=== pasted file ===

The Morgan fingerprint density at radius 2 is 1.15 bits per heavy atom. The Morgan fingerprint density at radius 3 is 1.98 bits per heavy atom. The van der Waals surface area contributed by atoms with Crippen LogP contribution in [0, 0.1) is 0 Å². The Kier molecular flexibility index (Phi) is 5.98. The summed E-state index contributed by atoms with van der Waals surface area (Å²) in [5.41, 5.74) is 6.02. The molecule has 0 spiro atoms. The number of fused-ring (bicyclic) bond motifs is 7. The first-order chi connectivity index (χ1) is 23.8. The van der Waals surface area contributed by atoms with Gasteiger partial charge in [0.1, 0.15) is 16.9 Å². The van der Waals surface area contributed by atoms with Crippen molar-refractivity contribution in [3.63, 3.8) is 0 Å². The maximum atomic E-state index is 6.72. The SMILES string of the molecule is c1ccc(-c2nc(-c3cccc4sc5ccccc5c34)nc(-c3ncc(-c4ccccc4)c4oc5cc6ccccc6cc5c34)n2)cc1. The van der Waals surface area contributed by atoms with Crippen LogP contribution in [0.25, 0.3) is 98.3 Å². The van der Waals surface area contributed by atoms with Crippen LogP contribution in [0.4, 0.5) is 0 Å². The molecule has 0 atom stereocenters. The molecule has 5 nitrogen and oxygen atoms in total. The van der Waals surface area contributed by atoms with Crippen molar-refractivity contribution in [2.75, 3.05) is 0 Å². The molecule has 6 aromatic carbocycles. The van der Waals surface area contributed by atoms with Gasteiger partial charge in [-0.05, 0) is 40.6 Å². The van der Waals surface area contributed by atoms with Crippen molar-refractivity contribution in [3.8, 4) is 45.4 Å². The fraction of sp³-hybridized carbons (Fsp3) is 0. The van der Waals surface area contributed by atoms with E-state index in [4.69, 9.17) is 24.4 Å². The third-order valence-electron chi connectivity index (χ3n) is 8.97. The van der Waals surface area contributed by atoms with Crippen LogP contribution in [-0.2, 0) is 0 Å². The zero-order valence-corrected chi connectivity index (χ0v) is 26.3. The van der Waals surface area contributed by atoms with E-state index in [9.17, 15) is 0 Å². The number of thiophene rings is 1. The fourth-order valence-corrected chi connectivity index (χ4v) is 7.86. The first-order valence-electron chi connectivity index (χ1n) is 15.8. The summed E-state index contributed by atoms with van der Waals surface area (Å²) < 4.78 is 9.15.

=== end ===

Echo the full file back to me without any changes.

The Morgan fingerprint density at radius 2 is 1.15 bits per heavy atom. The Morgan fingerprint density at radius 3 is 1.98 bits per heavy atom. The van der Waals surface area contributed by atoms with Crippen LogP contribution in [0, 0.1) is 0 Å². The Kier molecular flexibility index (Phi) is 5.98. The summed E-state index contributed by atoms with van der Waals surface area (Å²) in [5.41, 5.74) is 6.02. The molecule has 0 spiro atoms. The number of fused-ring (bicyclic) bond motifs is 7. The first-order chi connectivity index (χ1) is 23.8. The van der Waals surface area contributed by atoms with Gasteiger partial charge in [0.1, 0.15) is 16.9 Å². The van der Waals surface area contributed by atoms with Crippen molar-refractivity contribution in [3.63, 3.8) is 0 Å². The maximum atomic E-state index is 6.72. The SMILES string of the molecule is c1ccc(-c2nc(-c3cccc4sc5ccccc5c34)nc(-c3ncc(-c4ccccc4)c4oc5cc6ccccc6cc5c34)n2)cc1. The van der Waals surface area contributed by atoms with Crippen LogP contribution in [0.25, 0.3) is 98.3 Å². The van der Waals surface area contributed by atoms with Crippen LogP contribution in [0.4, 0.5) is 0 Å². The molecule has 0 atom stereocenters. The molecule has 5 nitrogen and oxygen atoms in total. The van der Waals surface area contributed by atoms with Crippen molar-refractivity contribution in [2.75, 3.05) is 0 Å². The molecule has 6 aromatic carbocycles. The van der Waals surface area contributed by atoms with Gasteiger partial charge in [-0.05, 0) is 40.6 Å². The van der Waals surface area contributed by atoms with Crippen molar-refractivity contribution in [3.8, 4) is 45.4 Å². The fraction of sp³-hybridized carbons (Fsp3) is 0. The van der Waals surface area contributed by atoms with E-state index in [4.69, 9.17) is 24.4 Å². The third-order valence-electron chi connectivity index (χ3n) is 8.97. The van der Waals surface area contributed by atoms with Crippen LogP contribution in [-0.2, 0) is 0 Å². The zero-order valence-corrected chi connectivity index (χ0v) is 26.3. The van der Waals surface area contributed by atoms with E-state index in [9.17, 15) is 0 Å². The number of thiophene rings is 1. The fourth-order valence-corrected chi connectivity index (χ4v) is 7.86. The first-order valence-electron chi connectivity index (χ1n) is 15.8. The summed E-state index contributed by atoms with van der Waals surface area (Å²) < 4.78 is 9.15.